Gaus is among the authors that Morehouse publisher Debra Farrington recommends to readers seeking good religious mysteries. Farrington, who once viewed mysteries as "mind candy," has become so enamored with the genre that next year she'll teach an online course on "Holy Whodunits" for the Church Divinity School of the Pacific. "I found that religious mysteries were challenging me as much as more serious books did," Farrington says. "The good ones often deal with things like how religious communities do or don't work together, how people see God, how God works, how people in secular jobs lead a spiritual life."
Included in Farrington's syllabus are Laurie King's To Play the Fool (Bantam), and Michelle Blake's Earth Has No Sorrow (Putnam), both featuring Episcopal sleuths; The Ritual Bath (Fawcett), by Faye Kellerman, focusing on the Orthodox Jewish community; the self-explanatory Quaker Testimony (St. Martin's) by Irene Allen; and at least one Catholic title that she'll decide on later.
Among the welcome changes in the category is the recent appearance of more laypeople as detectives, Farrington says. What's more, she adds, mainstream mystery writers are no longer cautious about exploring faith through their characters.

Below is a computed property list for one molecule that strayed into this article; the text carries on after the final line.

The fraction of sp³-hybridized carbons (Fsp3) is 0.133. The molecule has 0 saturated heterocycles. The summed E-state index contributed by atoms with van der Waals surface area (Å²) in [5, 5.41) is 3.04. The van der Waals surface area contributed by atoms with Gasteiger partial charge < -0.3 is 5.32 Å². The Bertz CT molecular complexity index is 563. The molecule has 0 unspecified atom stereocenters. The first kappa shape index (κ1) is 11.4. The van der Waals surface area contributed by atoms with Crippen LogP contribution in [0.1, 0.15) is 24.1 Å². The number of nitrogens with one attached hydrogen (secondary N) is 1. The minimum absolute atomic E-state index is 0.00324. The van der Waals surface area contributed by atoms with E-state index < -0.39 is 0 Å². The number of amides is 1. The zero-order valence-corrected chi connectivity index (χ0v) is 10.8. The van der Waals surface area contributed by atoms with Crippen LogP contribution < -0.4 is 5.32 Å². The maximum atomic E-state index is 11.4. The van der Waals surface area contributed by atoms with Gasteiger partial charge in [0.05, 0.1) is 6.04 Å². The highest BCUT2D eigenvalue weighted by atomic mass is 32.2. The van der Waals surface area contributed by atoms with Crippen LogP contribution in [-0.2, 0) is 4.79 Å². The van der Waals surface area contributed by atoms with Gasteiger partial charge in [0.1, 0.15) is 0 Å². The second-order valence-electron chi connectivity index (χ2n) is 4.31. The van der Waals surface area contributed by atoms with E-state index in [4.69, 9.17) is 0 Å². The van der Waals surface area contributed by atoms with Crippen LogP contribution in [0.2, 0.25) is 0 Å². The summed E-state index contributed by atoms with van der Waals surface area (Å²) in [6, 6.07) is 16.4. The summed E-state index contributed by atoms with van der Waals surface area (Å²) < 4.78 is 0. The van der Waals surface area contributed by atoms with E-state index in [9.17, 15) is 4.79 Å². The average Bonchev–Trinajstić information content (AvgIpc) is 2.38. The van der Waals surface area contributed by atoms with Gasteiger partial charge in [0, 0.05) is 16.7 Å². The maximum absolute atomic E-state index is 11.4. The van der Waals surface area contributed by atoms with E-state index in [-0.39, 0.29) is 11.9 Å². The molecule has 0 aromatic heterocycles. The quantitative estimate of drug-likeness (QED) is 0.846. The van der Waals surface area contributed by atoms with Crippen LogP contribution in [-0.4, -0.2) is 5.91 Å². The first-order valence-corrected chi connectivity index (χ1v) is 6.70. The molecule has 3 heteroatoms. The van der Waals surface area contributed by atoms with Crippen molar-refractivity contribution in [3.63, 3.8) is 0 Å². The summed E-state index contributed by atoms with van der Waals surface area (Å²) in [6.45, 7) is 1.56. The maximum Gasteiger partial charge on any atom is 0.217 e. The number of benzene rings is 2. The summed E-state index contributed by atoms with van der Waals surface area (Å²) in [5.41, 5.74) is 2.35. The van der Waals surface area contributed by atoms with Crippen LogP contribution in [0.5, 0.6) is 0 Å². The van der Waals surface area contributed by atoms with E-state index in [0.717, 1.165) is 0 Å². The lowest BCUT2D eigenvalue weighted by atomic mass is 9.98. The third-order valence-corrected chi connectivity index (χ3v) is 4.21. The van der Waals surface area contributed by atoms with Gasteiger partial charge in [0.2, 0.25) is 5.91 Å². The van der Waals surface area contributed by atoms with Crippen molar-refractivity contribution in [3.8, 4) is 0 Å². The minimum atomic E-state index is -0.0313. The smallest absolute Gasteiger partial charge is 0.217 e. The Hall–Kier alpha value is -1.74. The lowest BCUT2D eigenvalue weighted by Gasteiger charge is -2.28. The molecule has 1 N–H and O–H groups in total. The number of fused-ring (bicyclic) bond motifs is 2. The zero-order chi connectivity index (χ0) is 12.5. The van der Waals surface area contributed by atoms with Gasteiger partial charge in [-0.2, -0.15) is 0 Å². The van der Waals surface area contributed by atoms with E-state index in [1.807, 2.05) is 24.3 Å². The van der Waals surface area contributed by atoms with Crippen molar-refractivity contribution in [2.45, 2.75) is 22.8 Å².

Still, the cleric-as-crime-solver motif remains a popular one. Minotaur, the St. Martin's mystery imprint, recently released two titles featuring "professional religious": Last Things (July), the 22nd Father Dowling Mystery by the prolific Ralph McInerny, and Julia Spencer-Fleming's A Fountain Filled with Blood (April), the second volume in the Reverend Clare Fergusson Mystery series, which features an Episcopal priest. A third title, Out of the Deep I Cry, releases in April 2004.
Equally popular are historical religious mysteries, according to St. Louis bookseller Helen Simpson, whose Big Sleep Books specializes in mystery titles. "Some of the historicals do a good job of placing mysteries in a religious setting," Simpson says. "The worst thing a book can do is preach to you." She cites Faye Kellerman as an author who has mastered that technique through her Peter Decker and Rina Lazarus series for Fawcett.
More from Mormons
Among the more prolific publishers of religious fiction are Mormon houses. This month Deseret releases the third volume of one of its most popular series, Hearts of the Children, which follows the lives of a Mormon family across several generations. How Many Roads? by Dean Hughes (see InProfile, this issue) covers the late 1960s, bringing the faith of the family into focus during the Vietnam years.
The clash between secular expectations and religious requirements creates a conflict of choices for a young Mormon husband in Vernal Promises (Signature, June) by Jack Harrell. A difficult choice also faces a down-and-outer whose life is turned inside out with a single phone call, in R.K. Terry's A Familiar Ring (Covenant, Aug.). Other recent releases from Covenant include The Eternal Bond (Aug.), the fourth volume in the Gables of Legacy series by bestselling author Anita Stansfield.